The sponge cake should be dampened with a light alcoholic syrup called la bagna in Italian; I chose once a mix of rum and that typically Italian spicy liqueur called Alchermes (homemade, from a reliable Italian site, but Bugialli has a similar recipe) and another time a mix of rum and the other beloved southern Italian liqueur Strega. I think Cherry Brandy, dry Marsala, Madeira, Vin Santo would work too (with or without rum or brandy – play around)
As for the candied fruit, in Sicily, oranges, lemons, mandarins, cherries and a special pumpkin called cocozza would be used for the outside decoration. I decided to forgo the baroque drama of all this and just fold some finely diced homemade candied orange peels in the ricotta cream. This is untraditional but, I think, in keeping with the spirit of this magnificent dessert.
I made my cassata in a 900 g bread tin, 22 x 11 cm, lined with slightly wet, wrung muslin, with a good overhang on all sides (cling film would be an alternative). Traditionally, cassata would be made as a flat, round cake
Cassata, la mia versione (Sicilian cassata, my version)
6 to 8 portions
200-250 g one day-old Pan di Spagna/genoise sponge cake slices
600 g ricotta, well drained (ideally sheep ricotta)
100 g caster sugar
3 tbsp water
pinch of salt
pinch of cinnamon
100 g finely diced quality candied fruit (try to stick to Mediterranean fruits, if possible: I used home made orange and lemon peels)
1 tbsp rum
100 g bitter chocolate, cut up in very small pieces
50 g lightly toasted pistachio, chopped
Light alcoholic syrup to damp the sponge cake, called la bagna in Italian:
4 tbsp water
2 tbsp alchermes or Strega
1 tbsp rum or brandy (what you like)
Moisten the sugar with the water and melt it on a very low heat. Keep aside and use only when cold.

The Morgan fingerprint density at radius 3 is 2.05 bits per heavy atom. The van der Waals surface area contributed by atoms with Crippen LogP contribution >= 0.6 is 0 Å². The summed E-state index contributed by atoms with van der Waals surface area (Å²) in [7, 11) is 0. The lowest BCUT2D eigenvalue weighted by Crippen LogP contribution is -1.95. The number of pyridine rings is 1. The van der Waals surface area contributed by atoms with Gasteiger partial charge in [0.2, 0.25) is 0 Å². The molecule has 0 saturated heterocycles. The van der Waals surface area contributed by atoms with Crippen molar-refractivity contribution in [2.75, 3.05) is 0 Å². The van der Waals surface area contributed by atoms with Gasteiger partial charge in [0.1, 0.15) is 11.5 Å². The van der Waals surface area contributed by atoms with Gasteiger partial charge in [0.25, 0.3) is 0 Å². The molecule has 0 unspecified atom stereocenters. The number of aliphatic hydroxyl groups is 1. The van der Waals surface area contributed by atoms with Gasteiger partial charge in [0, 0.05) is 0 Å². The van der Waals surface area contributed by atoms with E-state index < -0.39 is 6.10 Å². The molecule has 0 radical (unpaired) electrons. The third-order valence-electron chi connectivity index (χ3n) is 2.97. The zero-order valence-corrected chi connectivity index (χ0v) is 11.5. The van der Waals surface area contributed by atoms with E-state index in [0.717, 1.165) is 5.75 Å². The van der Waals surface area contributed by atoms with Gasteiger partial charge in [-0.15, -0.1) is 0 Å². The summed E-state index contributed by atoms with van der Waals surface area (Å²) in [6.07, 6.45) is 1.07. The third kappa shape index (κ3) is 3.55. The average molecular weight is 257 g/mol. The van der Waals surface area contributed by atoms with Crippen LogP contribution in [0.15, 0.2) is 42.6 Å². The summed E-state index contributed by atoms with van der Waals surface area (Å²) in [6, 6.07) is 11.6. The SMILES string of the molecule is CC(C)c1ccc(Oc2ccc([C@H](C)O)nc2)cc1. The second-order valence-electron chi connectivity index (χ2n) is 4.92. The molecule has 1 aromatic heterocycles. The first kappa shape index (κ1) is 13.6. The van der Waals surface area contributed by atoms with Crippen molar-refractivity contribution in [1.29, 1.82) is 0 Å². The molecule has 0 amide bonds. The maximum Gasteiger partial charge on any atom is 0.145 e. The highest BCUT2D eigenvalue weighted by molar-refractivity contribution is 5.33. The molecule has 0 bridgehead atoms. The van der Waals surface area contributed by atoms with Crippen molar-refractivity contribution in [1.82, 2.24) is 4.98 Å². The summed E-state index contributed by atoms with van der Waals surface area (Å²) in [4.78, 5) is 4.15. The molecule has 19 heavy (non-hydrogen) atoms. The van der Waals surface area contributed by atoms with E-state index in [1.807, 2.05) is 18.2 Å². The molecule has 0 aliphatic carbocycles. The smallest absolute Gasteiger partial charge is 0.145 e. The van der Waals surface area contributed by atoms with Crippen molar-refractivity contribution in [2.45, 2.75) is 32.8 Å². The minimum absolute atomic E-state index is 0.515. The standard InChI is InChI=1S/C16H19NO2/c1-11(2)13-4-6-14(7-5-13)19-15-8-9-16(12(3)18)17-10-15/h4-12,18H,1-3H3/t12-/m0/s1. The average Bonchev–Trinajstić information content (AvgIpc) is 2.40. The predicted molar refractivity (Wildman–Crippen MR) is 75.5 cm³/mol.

Soak the peels in the rum.
Line the bottom and long sides of the tin with the sponge cake, keeping some aside for the top: it does not need to be a super neat job and you can cut & join the slices to fit the tin. Dampen the pan d Spagna slices with the syrup.
Whip the ricotta until very creamy, adding the sugar syrup gradually – I have found that I get the best results with my food mixer but you can of course do everything by hand.
Add the salt, the cinnamon, the diced candied fruit and the chocolate and mix well. Pour the ricotta mix in the cake, level well and cover with the remaining pan di Spagna. Moisten with some syrup. turn the overhanging muslim cloth over and press everything down to compact well. Refrigerate for at least 12 hours, longer is better.
Unmould onto a serving dish, cover the chopped pistacchio and a generous quantity of icing sugar. Sometimes I have spread some of the ricotta cream on top too, but I prefer the version when all the ricotta filling goes inside.
Cassata keeps well in the refrigerator for a couple of days, well covered.
If you like Sicilian food, check out author Mary Tyler Simeti, who is regarded as the most important authority (writing in English) on the subject.